The good/bad debt really pertains to a person's credit report. When you take out a loan (mortgage or car loan) it initially drops your FICO score. As you pay down the loan your score recovers. It recovers faster with a mortgage than it does for a car loan because with the mortgage you are building equity and with the car your asset is depreciating.

As far as your house not being an appreciating asset it all depends on time frame and location. If you buy a house in a stable market (not NY, CA, or FL) and hold the asset a minimum of 5 years you more than likely will not lose value unless the whole housing market crashes. The opposite is true with a car, as soon as you buy the car is starts to lose value and it will never increase in value higher than when you bought it, except that 1% of the time for whatever strange reason happens. I'm not saying that the article is wrong but with most of these articles about real estate they usually focus on the "high profile" markets like Miami, NYC, and CA. I live in middle America and even when the housing crisis hit in 2007 my home value only dropped 4% and within 2 years it was back positive.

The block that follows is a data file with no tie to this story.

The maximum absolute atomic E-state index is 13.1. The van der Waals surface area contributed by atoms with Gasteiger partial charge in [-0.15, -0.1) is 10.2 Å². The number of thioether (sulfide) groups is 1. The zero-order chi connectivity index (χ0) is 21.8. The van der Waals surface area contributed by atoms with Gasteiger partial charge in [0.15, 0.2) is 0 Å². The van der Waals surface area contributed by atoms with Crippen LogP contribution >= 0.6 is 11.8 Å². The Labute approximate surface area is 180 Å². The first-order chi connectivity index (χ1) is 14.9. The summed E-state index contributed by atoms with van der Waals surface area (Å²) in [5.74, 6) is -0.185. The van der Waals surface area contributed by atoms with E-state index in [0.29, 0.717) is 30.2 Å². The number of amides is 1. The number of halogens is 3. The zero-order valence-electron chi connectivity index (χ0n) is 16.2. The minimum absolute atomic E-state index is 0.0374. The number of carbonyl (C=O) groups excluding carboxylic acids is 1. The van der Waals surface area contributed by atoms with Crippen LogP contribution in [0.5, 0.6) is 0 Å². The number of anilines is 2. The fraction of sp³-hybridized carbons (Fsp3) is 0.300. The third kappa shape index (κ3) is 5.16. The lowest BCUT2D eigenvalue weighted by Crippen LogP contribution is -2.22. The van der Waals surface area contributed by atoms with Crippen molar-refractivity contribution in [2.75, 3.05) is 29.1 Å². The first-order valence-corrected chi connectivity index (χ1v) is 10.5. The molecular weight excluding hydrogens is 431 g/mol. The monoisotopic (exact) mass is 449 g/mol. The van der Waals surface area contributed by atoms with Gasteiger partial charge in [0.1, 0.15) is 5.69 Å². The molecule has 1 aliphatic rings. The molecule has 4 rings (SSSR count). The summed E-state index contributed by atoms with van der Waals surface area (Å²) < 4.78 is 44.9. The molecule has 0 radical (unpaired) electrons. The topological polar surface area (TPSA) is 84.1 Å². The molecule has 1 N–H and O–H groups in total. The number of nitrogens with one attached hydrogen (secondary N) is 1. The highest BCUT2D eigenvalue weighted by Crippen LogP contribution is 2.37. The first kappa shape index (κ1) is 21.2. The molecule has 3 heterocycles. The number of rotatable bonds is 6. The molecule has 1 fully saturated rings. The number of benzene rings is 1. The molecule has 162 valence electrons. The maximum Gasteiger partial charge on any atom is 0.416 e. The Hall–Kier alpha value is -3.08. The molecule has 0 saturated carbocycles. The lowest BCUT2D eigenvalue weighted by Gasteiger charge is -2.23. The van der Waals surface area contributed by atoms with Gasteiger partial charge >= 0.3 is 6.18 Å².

The housing crisis hit california hard. I lost about 40 percent of the value of my home. It came up since then...but still.

But it seemed like places like indianapolis didn't get affected by that crash at all....or not nearly as much.
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Old 08-22-2018, 09:30 PM
 
4,365 posts, read 5,292,845 times
Reputation: 4319
Iím not sure how anyone could argue that homes donít generally appreciate unless theyíre just trolling. Houses are way more expensive than they were 30 years ago. Every place I have owned is now worth more than whenever I bought or sold it.